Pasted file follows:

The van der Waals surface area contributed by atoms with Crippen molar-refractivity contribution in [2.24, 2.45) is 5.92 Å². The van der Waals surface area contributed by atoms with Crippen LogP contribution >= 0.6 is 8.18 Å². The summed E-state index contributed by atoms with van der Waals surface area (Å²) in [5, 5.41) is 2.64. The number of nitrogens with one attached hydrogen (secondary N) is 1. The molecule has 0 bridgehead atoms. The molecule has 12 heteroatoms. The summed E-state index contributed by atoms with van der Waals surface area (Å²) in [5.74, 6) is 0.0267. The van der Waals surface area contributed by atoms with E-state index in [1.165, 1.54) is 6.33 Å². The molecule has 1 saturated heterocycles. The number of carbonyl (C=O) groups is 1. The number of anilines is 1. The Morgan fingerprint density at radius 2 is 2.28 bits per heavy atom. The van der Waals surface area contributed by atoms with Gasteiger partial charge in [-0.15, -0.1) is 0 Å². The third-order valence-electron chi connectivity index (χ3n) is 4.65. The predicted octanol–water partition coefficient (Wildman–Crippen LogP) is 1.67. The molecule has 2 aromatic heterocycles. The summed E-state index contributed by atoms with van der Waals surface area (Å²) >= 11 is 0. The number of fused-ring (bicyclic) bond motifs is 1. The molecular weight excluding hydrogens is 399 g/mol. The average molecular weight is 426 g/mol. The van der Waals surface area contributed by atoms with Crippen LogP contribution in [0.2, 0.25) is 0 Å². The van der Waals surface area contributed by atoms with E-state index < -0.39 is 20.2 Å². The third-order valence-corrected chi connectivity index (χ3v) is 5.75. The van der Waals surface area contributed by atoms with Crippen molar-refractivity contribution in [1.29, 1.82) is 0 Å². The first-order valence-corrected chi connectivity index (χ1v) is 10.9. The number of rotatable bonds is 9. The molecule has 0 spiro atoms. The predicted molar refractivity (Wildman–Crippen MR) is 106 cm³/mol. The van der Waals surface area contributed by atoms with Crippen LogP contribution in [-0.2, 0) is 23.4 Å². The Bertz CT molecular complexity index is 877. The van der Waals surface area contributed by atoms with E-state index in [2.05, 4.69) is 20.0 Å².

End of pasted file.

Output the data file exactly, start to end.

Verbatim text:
The van der Waals surface area contributed by atoms with Crippen molar-refractivity contribution in [2.24, 2.45) is 5.92 Å². The van der Waals surface area contributed by atoms with Crippen LogP contribution >= 0.6 is 8.18 Å². The summed E-state index contributed by atoms with van der Waals surface area (Å²) in [5, 5.41) is 2.64. The number of nitrogens with one attached hydrogen (secondary N) is 1. The molecule has 0 bridgehead atoms. The molecule has 12 heteroatoms. The summed E-state index contributed by atoms with van der Waals surface area (Å²) in [5.74, 6) is 0.0267. The van der Waals surface area contributed by atoms with E-state index in [1.165, 1.54) is 6.33 Å². The molecule has 1 saturated heterocycles. The number of carbonyl (C=O) groups is 1. The number of anilines is 1. The Morgan fingerprint density at radius 2 is 2.28 bits per heavy atom. The van der Waals surface area contributed by atoms with Gasteiger partial charge in [-0.15, -0.1) is 0 Å². The third-order valence-electron chi connectivity index (χ3n) is 4.65. The predicted octanol–water partition coefficient (Wildman–Crippen LogP) is 1.67. The molecule has 2 aromatic heterocycles. The summed E-state index contributed by atoms with van der Waals surface area (Å²) >= 11 is 0. The number of fused-ring (bicyclic) bond motifs is 1. The molecular weight excluding hydrogens is 399 g/mol. The average molecular weight is 426 g/mol. The van der Waals surface area contributed by atoms with Crippen LogP contribution in [0.2, 0.25) is 0 Å². The van der Waals surface area contributed by atoms with E-state index < -0.39 is 20.2 Å². The third-order valence-corrected chi connectivity index (χ3v) is 5.75. The van der Waals surface area contributed by atoms with Crippen molar-refractivity contribution in [1.29, 1.82) is 0 Å². The first-order valence-corrected chi connectivity index (χ1v) is 10.9. The number of rotatable bonds is 9. The molecule has 0 spiro atoms. The predicted molar refractivity (Wildman–Crippen MR) is 106 cm³/mol. The van der Waals surface area contributed by atoms with Crippen LogP contribution in [-0.2, 0) is 23.4 Å². The Bertz CT molecular complexity index is 877. The van der Waals surface area contributed by atoms with E-state index in [2.05, 4.69) is 20.0 Å².